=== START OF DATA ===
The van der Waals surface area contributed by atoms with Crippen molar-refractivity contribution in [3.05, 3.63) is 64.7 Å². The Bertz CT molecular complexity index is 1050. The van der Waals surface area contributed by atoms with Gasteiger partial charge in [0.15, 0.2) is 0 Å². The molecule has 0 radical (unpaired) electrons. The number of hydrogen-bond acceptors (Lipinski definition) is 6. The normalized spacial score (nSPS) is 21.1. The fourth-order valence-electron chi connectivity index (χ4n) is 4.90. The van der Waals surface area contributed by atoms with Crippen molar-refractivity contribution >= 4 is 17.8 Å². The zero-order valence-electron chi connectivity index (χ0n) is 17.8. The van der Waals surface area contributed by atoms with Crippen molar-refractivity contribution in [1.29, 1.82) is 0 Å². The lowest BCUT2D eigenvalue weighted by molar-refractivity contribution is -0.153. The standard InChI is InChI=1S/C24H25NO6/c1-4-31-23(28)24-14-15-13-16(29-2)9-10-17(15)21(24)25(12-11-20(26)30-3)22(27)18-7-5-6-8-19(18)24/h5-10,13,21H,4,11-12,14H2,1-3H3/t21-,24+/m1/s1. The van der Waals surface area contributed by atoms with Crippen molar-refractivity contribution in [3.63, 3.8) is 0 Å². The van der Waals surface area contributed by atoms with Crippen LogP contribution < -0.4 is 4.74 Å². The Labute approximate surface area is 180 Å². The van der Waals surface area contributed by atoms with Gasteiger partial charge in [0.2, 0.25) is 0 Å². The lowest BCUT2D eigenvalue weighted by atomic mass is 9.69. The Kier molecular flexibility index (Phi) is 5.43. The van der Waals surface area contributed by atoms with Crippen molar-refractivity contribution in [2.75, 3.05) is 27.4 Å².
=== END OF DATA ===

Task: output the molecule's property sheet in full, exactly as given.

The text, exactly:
The van der Waals surface area contributed by atoms with Crippen molar-refractivity contribution in [3.05, 3.63) is 64.7 Å². The Bertz CT molecular complexity index is 1050. The van der Waals surface area contributed by atoms with Gasteiger partial charge in [0.15, 0.2) is 0 Å². The molecule has 0 radical (unpaired) electrons. The number of hydrogen-bond acceptors (Lipinski definition) is 6. The normalized spacial score (nSPS) is 21.1. The fourth-order valence-electron chi connectivity index (χ4n) is 4.90. The van der Waals surface area contributed by atoms with Crippen molar-refractivity contribution >= 4 is 17.8 Å². The zero-order valence-electron chi connectivity index (χ0n) is 17.8. The van der Waals surface area contributed by atoms with Crippen molar-refractivity contribution in [1.29, 1.82) is 0 Å². The lowest BCUT2D eigenvalue weighted by molar-refractivity contribution is -0.153. The standard InChI is InChI=1S/C24H25NO6/c1-4-31-23(28)24-14-15-13-16(29-2)9-10-17(15)21(24)25(12-11-20(26)30-3)22(27)18-7-5-6-8-19(18)24/h5-10,13,21H,4,11-12,14H2,1-3H3/t21-,24+/m1/s1. The van der Waals surface area contributed by atoms with Crippen molar-refractivity contribution in [3.63, 3.8) is 0 Å². The van der Waals surface area contributed by atoms with Crippen LogP contribution < -0.4 is 4.74 Å². The Labute approximate surface area is 180 Å². The van der Waals surface area contributed by atoms with Gasteiger partial charge in [0.2, 0.25) is 0 Å². The lowest BCUT2D eigenvalue weighted by atomic mass is 9.69. The Kier molecular flexibility index (Phi) is 5.43. The van der Waals surface area contributed by atoms with Crippen molar-refractivity contribution in [2.75, 3.05) is 27.4 Å².